Extending this line of thinking to conventional aircraft suggest to me that we'll be completely grounded before too many more years pass. Who's going to be willing to pay $10,000 one way to travel across the country in 20 years? New energy sources will undoubtedly be developed, but I can't see this happening AND is being adapted to to aircraft in 20-30 years. I read an article a while back that believed that by 2030 there would only be able 30 airports still active in the States, down from about 300 today.
As a Fluxbox user, I have 0.
I like my 24" 1920x1200, but I'm still not satisfied.
It's too bad that single-DVI is limited to 1920x1200, because I'd gladly pay for more resolution. The dual-DVI seems like a hack to me, and most of the laptops (including mine, but excepting Apple) are single-DVI only.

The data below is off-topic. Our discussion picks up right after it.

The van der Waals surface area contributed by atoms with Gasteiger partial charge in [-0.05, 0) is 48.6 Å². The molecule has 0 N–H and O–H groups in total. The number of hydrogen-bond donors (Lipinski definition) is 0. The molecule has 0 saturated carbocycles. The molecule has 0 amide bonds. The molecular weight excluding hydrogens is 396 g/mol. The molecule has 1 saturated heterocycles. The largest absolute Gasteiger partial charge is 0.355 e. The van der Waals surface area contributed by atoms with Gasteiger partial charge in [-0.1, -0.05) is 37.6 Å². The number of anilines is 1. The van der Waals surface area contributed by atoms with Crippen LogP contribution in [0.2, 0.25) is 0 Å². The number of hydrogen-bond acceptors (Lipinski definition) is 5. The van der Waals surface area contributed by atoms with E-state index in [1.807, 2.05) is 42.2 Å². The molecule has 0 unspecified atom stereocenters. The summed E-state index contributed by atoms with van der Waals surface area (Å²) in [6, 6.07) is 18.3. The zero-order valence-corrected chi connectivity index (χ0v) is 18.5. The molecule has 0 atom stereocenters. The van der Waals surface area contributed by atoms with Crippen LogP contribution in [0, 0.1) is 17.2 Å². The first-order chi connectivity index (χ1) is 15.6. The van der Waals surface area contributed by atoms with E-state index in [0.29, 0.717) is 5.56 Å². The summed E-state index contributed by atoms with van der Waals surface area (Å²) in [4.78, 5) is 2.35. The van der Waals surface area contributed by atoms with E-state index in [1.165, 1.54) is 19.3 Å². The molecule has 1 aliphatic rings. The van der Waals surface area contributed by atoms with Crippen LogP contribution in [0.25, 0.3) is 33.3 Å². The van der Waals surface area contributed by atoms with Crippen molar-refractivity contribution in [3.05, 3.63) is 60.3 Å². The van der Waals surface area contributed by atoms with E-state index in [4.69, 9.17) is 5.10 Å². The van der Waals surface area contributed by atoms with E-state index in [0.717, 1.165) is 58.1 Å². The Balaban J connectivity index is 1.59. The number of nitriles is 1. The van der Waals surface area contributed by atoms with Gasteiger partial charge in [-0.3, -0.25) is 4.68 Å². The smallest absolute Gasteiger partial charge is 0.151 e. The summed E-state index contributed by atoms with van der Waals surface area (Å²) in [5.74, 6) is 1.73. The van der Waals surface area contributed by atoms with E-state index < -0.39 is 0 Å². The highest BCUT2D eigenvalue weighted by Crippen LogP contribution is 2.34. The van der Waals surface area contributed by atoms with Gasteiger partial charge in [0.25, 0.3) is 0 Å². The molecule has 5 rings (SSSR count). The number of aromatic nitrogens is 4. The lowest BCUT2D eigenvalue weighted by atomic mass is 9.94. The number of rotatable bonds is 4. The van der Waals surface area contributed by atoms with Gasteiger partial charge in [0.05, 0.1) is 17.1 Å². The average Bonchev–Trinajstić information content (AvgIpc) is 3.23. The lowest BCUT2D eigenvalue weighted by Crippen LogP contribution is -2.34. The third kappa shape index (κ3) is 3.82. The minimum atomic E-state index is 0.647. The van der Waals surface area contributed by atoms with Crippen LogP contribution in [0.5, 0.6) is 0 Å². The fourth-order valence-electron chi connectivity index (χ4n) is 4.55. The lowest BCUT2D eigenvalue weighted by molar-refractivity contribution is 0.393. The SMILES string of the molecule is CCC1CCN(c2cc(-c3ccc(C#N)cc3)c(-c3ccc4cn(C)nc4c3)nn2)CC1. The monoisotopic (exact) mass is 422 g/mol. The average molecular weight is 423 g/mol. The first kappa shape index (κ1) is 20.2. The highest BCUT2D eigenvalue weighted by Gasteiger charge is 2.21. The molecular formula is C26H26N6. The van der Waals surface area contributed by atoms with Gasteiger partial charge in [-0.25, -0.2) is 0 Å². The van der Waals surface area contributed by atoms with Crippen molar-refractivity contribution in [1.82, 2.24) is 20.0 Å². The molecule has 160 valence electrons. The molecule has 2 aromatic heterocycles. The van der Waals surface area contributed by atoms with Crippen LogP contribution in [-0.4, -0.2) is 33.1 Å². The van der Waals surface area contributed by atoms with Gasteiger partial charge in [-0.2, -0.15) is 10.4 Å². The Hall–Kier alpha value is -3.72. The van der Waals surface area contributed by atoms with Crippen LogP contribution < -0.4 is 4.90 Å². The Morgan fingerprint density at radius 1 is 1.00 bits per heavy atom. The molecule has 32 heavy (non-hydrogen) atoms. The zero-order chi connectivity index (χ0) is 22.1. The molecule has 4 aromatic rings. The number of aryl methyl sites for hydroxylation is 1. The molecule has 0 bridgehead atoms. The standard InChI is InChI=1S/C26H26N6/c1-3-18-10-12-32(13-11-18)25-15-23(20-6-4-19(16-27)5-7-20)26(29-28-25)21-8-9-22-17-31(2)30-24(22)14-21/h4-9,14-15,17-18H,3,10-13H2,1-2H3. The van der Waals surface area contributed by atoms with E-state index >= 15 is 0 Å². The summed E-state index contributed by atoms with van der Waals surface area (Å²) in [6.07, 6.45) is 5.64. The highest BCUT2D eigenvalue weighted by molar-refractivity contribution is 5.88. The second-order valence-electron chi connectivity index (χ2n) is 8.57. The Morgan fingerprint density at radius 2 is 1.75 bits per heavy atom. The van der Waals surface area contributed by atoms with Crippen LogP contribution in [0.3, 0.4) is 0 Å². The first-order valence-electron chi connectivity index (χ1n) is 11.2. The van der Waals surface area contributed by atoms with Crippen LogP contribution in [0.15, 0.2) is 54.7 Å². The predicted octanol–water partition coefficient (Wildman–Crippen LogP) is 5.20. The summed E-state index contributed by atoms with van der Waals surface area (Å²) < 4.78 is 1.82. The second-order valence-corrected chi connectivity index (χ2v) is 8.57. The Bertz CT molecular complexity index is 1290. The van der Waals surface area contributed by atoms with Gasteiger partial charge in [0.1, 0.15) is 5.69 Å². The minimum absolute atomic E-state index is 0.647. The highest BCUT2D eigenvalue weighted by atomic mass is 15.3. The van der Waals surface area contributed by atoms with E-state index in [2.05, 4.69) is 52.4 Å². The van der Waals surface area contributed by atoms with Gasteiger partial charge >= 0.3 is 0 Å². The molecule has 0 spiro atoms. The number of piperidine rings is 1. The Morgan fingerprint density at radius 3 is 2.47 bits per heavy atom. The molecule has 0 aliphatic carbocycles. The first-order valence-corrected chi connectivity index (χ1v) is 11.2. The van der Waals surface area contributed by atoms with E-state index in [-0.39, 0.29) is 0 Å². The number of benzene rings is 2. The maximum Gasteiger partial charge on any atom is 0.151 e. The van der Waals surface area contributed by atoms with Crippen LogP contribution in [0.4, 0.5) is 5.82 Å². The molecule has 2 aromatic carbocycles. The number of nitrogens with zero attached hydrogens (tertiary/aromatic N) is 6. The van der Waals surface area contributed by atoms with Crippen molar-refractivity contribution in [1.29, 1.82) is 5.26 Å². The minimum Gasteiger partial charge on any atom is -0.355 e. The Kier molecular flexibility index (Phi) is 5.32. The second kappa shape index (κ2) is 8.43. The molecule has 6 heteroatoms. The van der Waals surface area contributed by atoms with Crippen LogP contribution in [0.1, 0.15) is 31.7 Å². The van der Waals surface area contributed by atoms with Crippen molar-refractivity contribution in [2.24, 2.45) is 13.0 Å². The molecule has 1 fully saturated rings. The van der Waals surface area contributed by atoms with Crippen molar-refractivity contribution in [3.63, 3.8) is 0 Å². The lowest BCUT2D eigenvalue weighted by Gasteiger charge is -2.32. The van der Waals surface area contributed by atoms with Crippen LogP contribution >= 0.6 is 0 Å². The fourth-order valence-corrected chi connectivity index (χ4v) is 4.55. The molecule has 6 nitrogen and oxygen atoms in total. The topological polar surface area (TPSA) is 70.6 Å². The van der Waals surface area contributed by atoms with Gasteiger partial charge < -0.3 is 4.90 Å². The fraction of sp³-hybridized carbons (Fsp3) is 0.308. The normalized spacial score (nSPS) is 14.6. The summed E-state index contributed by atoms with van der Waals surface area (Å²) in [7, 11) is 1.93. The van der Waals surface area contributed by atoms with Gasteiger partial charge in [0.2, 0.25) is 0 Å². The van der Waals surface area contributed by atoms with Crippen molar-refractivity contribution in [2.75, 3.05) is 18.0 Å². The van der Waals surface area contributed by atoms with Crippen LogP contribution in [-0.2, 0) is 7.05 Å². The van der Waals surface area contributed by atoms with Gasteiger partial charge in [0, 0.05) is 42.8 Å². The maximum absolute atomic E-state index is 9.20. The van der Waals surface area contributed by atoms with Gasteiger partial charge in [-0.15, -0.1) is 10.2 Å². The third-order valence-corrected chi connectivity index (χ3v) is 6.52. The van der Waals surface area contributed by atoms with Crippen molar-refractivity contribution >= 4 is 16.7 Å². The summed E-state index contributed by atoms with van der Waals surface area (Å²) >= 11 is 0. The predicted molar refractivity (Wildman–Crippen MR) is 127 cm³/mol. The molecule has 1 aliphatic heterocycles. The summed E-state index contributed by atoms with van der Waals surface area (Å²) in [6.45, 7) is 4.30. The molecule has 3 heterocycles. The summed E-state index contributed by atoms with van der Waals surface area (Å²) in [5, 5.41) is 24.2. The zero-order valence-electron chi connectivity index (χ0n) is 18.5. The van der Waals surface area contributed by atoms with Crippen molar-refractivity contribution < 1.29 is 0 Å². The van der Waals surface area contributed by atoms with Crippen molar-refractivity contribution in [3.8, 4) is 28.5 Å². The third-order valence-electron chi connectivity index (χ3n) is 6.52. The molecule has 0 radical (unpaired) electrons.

I'm still using Slack 12.2 on my work laptop. The trouble is that VMware Workstation has to work, and new kernel versions inevitably cause problems for VMware until they catch up. Pain in the ass, really.
At home, I migrated over to BSD years ago, which was easy to do after learning all of Linux's internals running Slackware.
Keep up the great work Patrick!
My eee 701 has 80 and I was surprised it was this many!
Frickin slashdot 2! I meant to mod you Informative, because you are quite correct about the X-frame design of that time.
As great as grep is, without init, we've got nothin.
Howdy from Grade Crescent! Ya, that bridge is a bummer, I would normally run past there every week.
This idea was actually discussed in this recent book called "Traffic" (http://www.amazon.com/Traffic-Drive-What-Says-About/dp/0307264785/ref=pd_bbs_sr_1?ie=UTF8&s=books&qid=1237323737&sr=8-1)
It also talks about the article's premise that safer roads and cars cause complacency, which leads to accidents. A very interesting book if you're into this kind of thing.